Enter the Dragon
Two very different faces of world leadership were on display this week. In Beijing, President Xi Jinping delivered a bold, outward-looking vision of Chinese global leadership. Meanwhile, in Washington President Donald Trump was embroiled in yet more egotistical infighting and tawdry claims of media lies.
Addressing the 19th congress of China’s Communist Party, 64-year-old Xi was reelected for a second five-year term. He is being talked about as the greatest Chinese leader since Mao Zedong who led the country’s founding revolution in 1949. With dignified composure, Xi spoke to the Great Hall of the People about “a new era of modern socialism… open to the world.”
The Washington DC-based Council on Foreign Relations headlined: “Xi Asserts China’s Global Leadership Role”.
The BBC reported Xi as telling the more than 2,000 delegates: “China has entered a new era in which it should take centre-stage in the world.”
Reuters reported: “In what was probably an indirect reference to US President Donald Trump’s America First policy, Xi promised that China would be fully engaged with the world, and reiterated pledges to tackle climate change. Trump this year opted to withdraw the United States from the Paris climate pact.”
“No country can alone address the many challenges facing mankind; no country can afford to retreat into self-isolation,” Xi told delegates during a three-and-half-hour address.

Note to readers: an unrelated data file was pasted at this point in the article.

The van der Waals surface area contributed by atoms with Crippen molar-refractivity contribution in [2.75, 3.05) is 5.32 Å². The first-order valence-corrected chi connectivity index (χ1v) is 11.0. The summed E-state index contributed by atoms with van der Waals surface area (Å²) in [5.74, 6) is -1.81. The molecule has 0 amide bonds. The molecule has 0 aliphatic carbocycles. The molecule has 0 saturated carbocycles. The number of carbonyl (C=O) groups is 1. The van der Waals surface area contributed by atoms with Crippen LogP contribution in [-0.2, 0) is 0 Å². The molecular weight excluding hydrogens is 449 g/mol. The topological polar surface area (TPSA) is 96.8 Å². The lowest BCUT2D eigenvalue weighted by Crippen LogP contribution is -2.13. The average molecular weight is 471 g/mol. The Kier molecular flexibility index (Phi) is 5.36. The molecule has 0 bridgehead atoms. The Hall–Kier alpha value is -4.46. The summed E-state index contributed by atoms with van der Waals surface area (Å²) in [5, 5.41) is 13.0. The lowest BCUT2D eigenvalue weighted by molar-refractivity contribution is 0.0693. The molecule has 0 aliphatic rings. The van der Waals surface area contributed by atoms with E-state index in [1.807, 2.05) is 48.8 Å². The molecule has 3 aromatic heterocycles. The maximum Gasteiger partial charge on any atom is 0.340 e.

Reuters again: “Xi set bold long-term goals for China’s development, envisioning it as a modernized socialist country by 2035, and a modern socialist strong power with leading influence on the world stage by 2050.”
Fair enough, cynics may balk at “promise fatigue” and snipe that the Chinese leader’s rhetoric was heavy on aspiration and light on specific enabling details.
However, there is no denying that Xi was this week offering a vision of ambitious possibility for social progress and internationalism.
Contrary to American leadership and Trump in particular, Chinese characteristics of global leadership are not marked by knuckle-dragging domination, militarism and aggression. The emphasis from the Chinese leader is on global cooperation and multilateralism. In short, a peaceful and prosperous world.
Contrast that to Trump’s tirade before the UN General Assembly last month when he rhetorically swaggered and threatened nations with “total destruction”.
In that regard, Russian President Vladimir Putin shares the same leadership qualities as China’s Xi. No wonder the two leaders are visibly comfortable when they meet publicly, as they have done more frequently than any other two current heads of state. Quietly, with dignity, the two men seem driven to create a more progressive, peaceful world of co-development and co-existence – in spite of American proclivities to create a world of chaos, conflict and hegemony.
While Xi Jinping was conducting himself with dignity and dedication, on the other side of the world, physically and metaphorically, Trump was behaving like the antithesis.
Again this week, Trump was bragging about massive tax cuts for the already mega-rich; about imposing stricter travel bans on foreigners; about ripping up international accords (the Iran nuclear deal); and showing appalling disrespect for his own country’s military men and women – despite at other times boasting about American military might.